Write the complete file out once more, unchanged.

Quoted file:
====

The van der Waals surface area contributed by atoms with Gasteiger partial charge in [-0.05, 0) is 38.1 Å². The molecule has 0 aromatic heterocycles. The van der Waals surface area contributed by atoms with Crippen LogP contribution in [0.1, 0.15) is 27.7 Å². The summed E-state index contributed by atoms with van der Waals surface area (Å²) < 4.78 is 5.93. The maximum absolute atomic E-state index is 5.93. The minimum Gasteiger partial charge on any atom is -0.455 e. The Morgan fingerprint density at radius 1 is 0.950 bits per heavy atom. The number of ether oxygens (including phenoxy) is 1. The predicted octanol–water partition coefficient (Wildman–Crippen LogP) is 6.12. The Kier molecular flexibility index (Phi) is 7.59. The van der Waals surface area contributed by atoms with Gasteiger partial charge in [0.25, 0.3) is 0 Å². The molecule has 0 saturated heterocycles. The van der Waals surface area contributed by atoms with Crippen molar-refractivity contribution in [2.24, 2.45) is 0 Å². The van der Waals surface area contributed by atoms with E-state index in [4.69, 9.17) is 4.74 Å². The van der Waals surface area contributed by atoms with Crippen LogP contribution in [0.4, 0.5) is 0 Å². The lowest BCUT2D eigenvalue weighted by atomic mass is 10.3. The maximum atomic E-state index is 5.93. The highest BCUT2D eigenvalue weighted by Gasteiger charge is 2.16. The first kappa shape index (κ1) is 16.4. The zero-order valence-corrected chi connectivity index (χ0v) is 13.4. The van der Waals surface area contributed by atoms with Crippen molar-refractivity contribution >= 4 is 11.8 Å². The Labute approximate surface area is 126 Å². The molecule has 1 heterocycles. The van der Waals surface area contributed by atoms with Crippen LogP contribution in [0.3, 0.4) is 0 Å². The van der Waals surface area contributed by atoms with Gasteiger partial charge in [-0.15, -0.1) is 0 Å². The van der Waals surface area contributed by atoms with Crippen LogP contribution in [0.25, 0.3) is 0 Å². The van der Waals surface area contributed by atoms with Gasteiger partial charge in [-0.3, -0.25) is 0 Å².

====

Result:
The van der Waals surface area contributed by atoms with Gasteiger partial charge in [-0.05, 0) is 38.1 Å². The molecule has 0 aromatic heterocycles. The van der Waals surface area contributed by atoms with Crippen LogP contribution in [0.1, 0.15) is 27.7 Å². The summed E-state index contributed by atoms with van der Waals surface area (Å²) < 4.78 is 5.93. The maximum absolute atomic E-state index is 5.93. The minimum Gasteiger partial charge on any atom is -0.455 e. The Morgan fingerprint density at radius 1 is 0.950 bits per heavy atom. The number of ether oxygens (including phenoxy) is 1. The predicted octanol–water partition coefficient (Wildman–Crippen LogP) is 6.12. The Kier molecular flexibility index (Phi) is 7.59. The van der Waals surface area contributed by atoms with Gasteiger partial charge in [0.25, 0.3) is 0 Å². The molecule has 0 saturated heterocycles. The van der Waals surface area contributed by atoms with Crippen molar-refractivity contribution in [2.24, 2.45) is 0 Å². The van der Waals surface area contributed by atoms with E-state index in [4.69, 9.17) is 4.74 Å². The van der Waals surface area contributed by atoms with Crippen LogP contribution in [0.4, 0.5) is 0 Å². The lowest BCUT2D eigenvalue weighted by atomic mass is 10.3. The maximum atomic E-state index is 5.93. The highest BCUT2D eigenvalue weighted by Gasteiger charge is 2.16. The first kappa shape index (κ1) is 16.4. The zero-order valence-corrected chi connectivity index (χ0v) is 13.4. The van der Waals surface area contributed by atoms with Crippen molar-refractivity contribution >= 4 is 11.8 Å². The Labute approximate surface area is 126 Å². The molecule has 1 heterocycles. The van der Waals surface area contributed by atoms with Crippen LogP contribution in [0.3, 0.4) is 0 Å². The van der Waals surface area contributed by atoms with Gasteiger partial charge in [-0.15, -0.1) is 0 Å². The van der Waals surface area contributed by atoms with Crippen LogP contribution in [0.25, 0.3) is 0 Å². The van der Waals surface area contributed by atoms with Gasteiger partial charge in [-0.3, -0.25) is 0 Å².